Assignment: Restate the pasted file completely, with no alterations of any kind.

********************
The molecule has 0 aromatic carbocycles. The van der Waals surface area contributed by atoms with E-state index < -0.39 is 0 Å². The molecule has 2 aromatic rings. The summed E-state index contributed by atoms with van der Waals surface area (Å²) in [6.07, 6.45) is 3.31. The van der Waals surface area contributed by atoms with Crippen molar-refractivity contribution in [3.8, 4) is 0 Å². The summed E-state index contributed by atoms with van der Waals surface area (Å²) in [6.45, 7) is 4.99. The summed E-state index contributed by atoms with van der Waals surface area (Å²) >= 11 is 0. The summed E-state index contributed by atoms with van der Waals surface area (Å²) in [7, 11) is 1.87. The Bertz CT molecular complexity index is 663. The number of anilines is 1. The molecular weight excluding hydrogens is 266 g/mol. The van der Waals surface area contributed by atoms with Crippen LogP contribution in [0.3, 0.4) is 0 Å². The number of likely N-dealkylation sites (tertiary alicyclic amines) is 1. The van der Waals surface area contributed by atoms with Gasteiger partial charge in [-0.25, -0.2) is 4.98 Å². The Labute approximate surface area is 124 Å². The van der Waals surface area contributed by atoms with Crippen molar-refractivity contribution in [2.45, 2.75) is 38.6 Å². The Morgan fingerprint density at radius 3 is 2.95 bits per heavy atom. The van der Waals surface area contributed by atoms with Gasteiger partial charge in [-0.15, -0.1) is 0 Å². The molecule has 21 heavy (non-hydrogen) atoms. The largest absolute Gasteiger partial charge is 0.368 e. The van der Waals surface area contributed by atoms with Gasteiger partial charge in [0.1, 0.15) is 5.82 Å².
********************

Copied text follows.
The molecule has 0 aromatic carbocycles. The van der Waals surface area contributed by atoms with E-state index < -0.39 is 0 Å². The molecule has 2 aromatic rings. The summed E-state index contributed by atoms with van der Waals surface area (Å²) in [6.07, 6.45) is 3.31. The van der Waals surface area contributed by atoms with Crippen molar-refractivity contribution in [3.8, 4) is 0 Å². The summed E-state index contributed by atoms with van der Waals surface area (Å²) in [6.45, 7) is 4.99. The summed E-state index contributed by atoms with van der Waals surface area (Å²) >= 11 is 0. The summed E-state index contributed by atoms with van der Waals surface area (Å²) in [7, 11) is 1.87. The Bertz CT molecular complexity index is 663. The number of anilines is 1. The molecular weight excluding hydrogens is 266 g/mol. The van der Waals surface area contributed by atoms with Crippen LogP contribution in [0.3, 0.4) is 0 Å². The number of likely N-dealkylation sites (tertiary alicyclic amines) is 1. The van der Waals surface area contributed by atoms with Gasteiger partial charge in [-0.25, -0.2) is 4.98 Å². The Labute approximate surface area is 124 Å². The van der Waals surface area contributed by atoms with Crippen molar-refractivity contribution in [2.45, 2.75) is 38.6 Å². The Morgan fingerprint density at radius 3 is 2.95 bits per heavy atom. The van der Waals surface area contributed by atoms with Gasteiger partial charge in [-0.15, -0.1) is 0 Å². The molecule has 21 heavy (non-hydrogen) atoms. The largest absolute Gasteiger partial charge is 0.368 e. The van der Waals surface area contributed by atoms with Gasteiger partial charge in [0.1, 0.15) is 5.82 Å².